Sunday, July 19, 2009

Memorization in Schools

As part of the discussion taking place about the need for 'Big Picture' thinking and learning in our educational system, part of the argument against what is presently happening in classrooms has been too much memorization in order to do well on the next test. But good points are brought up that there is a need for memorization. Perhaps the best example is how medical doctors need to memorize human anatomy, which is obviously relevant and vital to a doctor's work.

I wanted to make the distinction, though, between the two types of memorization that educators need to worry about: short-term versus long-term. We should be looking for the latter type in education, rather than the former.

Here is my full comment on my friend Zenpundit's post about big picture thinking:

"The notion of memorization has come up in a few comments. I agree that a certain type of memorization is necessary in education, and that is memorization for the sake of learning and eventual application (i.e. long-term memory). The example of medical doctors needing to memorize human anatomy is a prime example. But this is very different than what takes place in, say, most history classes, which is memorization for the sake of passing the next test. This is why most cannot come up with dates and events, because the focus of the individual was solely for the short-term when they ‘learned about’ those dates and events in school, in order to pass the test.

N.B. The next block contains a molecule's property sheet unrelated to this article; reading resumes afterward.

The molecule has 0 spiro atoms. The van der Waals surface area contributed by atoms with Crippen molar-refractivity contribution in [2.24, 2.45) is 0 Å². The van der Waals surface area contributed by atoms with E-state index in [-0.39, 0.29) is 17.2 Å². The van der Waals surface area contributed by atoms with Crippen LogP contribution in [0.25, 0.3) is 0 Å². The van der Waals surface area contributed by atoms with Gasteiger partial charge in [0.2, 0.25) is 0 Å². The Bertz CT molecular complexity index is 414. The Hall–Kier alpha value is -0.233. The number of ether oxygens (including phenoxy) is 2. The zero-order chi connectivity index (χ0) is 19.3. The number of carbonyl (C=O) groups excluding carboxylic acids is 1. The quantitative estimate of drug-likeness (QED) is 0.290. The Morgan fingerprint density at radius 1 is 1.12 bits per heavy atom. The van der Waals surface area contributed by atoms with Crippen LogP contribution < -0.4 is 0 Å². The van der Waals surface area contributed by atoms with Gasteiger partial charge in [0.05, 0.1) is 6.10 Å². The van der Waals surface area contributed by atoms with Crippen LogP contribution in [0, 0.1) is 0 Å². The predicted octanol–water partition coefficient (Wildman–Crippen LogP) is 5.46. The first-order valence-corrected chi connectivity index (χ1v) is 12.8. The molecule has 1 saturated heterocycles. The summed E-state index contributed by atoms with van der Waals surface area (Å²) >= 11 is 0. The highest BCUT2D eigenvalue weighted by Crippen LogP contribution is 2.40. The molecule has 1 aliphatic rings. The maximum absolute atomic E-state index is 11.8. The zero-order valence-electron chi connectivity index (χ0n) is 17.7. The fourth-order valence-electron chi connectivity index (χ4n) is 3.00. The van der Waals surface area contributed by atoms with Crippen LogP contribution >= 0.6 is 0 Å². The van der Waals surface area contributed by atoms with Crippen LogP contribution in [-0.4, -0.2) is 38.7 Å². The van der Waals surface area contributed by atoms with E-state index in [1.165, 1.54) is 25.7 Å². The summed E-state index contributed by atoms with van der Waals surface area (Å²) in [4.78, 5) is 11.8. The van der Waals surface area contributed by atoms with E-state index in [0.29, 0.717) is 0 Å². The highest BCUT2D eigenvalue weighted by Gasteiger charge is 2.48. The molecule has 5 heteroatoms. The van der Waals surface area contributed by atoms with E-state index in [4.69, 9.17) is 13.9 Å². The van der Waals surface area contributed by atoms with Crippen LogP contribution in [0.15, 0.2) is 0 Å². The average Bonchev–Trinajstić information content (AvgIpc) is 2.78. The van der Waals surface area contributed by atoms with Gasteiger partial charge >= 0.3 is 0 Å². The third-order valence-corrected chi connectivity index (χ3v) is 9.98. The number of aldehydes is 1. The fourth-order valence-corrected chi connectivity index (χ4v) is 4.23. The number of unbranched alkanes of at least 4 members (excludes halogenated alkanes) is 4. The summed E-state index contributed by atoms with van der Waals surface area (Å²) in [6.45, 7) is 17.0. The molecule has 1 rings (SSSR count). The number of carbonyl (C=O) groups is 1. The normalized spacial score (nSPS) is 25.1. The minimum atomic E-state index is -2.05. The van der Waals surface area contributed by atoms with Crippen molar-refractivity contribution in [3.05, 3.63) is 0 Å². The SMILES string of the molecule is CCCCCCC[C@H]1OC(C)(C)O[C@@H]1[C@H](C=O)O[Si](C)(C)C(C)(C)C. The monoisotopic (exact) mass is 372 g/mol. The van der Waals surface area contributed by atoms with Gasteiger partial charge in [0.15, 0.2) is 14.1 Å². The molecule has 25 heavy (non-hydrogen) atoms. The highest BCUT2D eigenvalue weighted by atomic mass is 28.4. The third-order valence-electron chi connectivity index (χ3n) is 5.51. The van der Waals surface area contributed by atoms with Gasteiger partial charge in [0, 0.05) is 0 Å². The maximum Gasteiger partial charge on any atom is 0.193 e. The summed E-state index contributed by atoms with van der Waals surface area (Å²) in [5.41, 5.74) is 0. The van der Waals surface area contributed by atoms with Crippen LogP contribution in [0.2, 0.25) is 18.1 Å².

Students freely admit this, and I and most of my teacher friends know this to be true because we did the same thing when we were in middle school and high school. There was no importance/relevance given to us to make us want to try and raise the level of our learning to long-term memory, and many teachers will explicitly state ‘you need to know this for the test.’ If that is all that is required, and if that is all the motivation students are given, then of course we should expect nothing more than short-term memorization.

I tell my students on a very regular basis that they need to challenge me as a teacher…ideally on a daily basis. They (students) need to ask me, and often they do, "What is the point of me wanting to learn this stuff today?" If I cannot give them any reason that will some how connect to their life in any way, then I need to ask myself if this should really be in the curriculum. They may not agree with my argument or reasoning as to how it affects them, but they at least will acknowledge my effort to make a connection. Why should students need to learn something if it truly does not matter for them in any way? A lack of relevancy inevitably leads to short-term memorization for the vast majority of students."

In a high-stakes testing environment, we are teaching to the test. And we've got to change how we approach this by offering students the reason for learning what we are teaching them, by giving them reasons beyond "doing well on the test" for them wanting to learn the material and skills. We are absolutely shooting ourselves in the foot with the approach we have been forced into in our classrooms, and many students are being ripped off in terms of the quality of their education.

WE MUST AVOID BECOMING A TEST MERITOCRACY AT ALL COSTS. It leads to a largely short-term memorization approach from students, devoid of creativity and innovation and application of long-term learning and strategic thinking.


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